Short term rentals have operated illegally for years in Long Beach but are now legal after a unanimous vote by the City Council.

The long-awaited ordinance that will regulate a growing number of apartments and homes being marketed on sites like Airbnb may have to wait a little longer after city staff has recommended a phased-in approach.

The ordinance has yet to be approved by the City Council, although it agreed to move forward with crafting an ordinance nearly a year ago. But during a September budget discussion, the council suggested delaying the implementation of the program so that funding set aside for enforcement and administration of the local law could be diverted to other needs.

In December the council laid out guidelines for what a future ordinance should include. Among other things, the ordinance is set to include a 12% transient occupancy tax on rental rates charged by hosts to be collected by the city. It also requires hosts to be Long Beach residents and limits the portion of a single building that could be set aside for short-term rental use to 10%.

The cost to register a short-term rental unit was set at $250 during the most recent budget cycle.

That ordinance is not expected to return to the City Council for preliminary approval until next month. All ordinances require two votes by the council and typically go into effect 30 days after the mayor signs it, but in this case, regulations may not go into effect for six months.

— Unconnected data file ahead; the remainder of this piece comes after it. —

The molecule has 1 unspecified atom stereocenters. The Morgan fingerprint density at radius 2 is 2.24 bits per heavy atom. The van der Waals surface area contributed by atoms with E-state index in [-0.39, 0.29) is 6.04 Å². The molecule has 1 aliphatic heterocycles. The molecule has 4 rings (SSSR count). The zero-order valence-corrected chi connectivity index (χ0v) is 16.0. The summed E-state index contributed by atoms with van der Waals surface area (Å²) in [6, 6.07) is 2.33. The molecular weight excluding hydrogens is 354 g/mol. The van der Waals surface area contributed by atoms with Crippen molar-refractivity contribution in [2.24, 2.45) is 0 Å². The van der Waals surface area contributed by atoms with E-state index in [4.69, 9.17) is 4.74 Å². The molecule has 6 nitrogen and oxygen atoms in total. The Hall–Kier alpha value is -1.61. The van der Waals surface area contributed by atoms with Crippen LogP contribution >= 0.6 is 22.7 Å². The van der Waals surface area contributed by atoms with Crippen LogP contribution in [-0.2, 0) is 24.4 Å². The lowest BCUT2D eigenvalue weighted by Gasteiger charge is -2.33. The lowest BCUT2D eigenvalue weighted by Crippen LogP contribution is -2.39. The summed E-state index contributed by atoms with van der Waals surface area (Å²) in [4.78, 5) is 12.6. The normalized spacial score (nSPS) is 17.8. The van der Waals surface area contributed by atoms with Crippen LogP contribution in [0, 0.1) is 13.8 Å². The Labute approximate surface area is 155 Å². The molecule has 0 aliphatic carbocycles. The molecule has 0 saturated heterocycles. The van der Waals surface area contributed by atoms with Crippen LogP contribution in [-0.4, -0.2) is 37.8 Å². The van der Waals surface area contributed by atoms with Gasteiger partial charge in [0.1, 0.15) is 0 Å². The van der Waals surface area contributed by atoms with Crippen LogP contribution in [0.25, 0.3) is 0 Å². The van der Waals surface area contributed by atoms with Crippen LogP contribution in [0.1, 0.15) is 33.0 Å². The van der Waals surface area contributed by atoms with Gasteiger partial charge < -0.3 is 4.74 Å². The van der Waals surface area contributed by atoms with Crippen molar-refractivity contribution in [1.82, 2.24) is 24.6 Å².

Officials move to regulate short-term rentals in Long Beach

A memo sent from Long Beach Director of Development Services Linda Tatum to acting City Manager Tom Modica this week put that date around April. However, that date would likely be pushed back a month as Tatum’s timeline had the City Council approving the ordinance this month.

During the delay, the city would work to hire an administrator and building inspector to run the registration and enforcement of units in the city, but the program would not be fully staffed until next fall.

That means that there could be a full year from when the ordinance is adopted to when the city starts enforcing the ordinance, as the inspector for the program is not anticipated to be hired until the end of the 180-day grace period in which units can be registered, rented and taxed by the city.

Tatum’s memo puts the reasoning for pushing back the hire dates to next fall as a means to deal with a reduced budget for the program after the City Council opted to divert about $150,000 to other programs, including the city’s office of aging. By pushing the hire dates back, the positions will be funded by the next fiscal year’s budget which starts in October.

The City Council is expected to vote on the ordinance at its Nov. 12 meeting.

Jason Ruiz covers City Hall and politics for the Long Beach Post. Reach him at [email protected] or @JasonRuiz_LB on Twitter.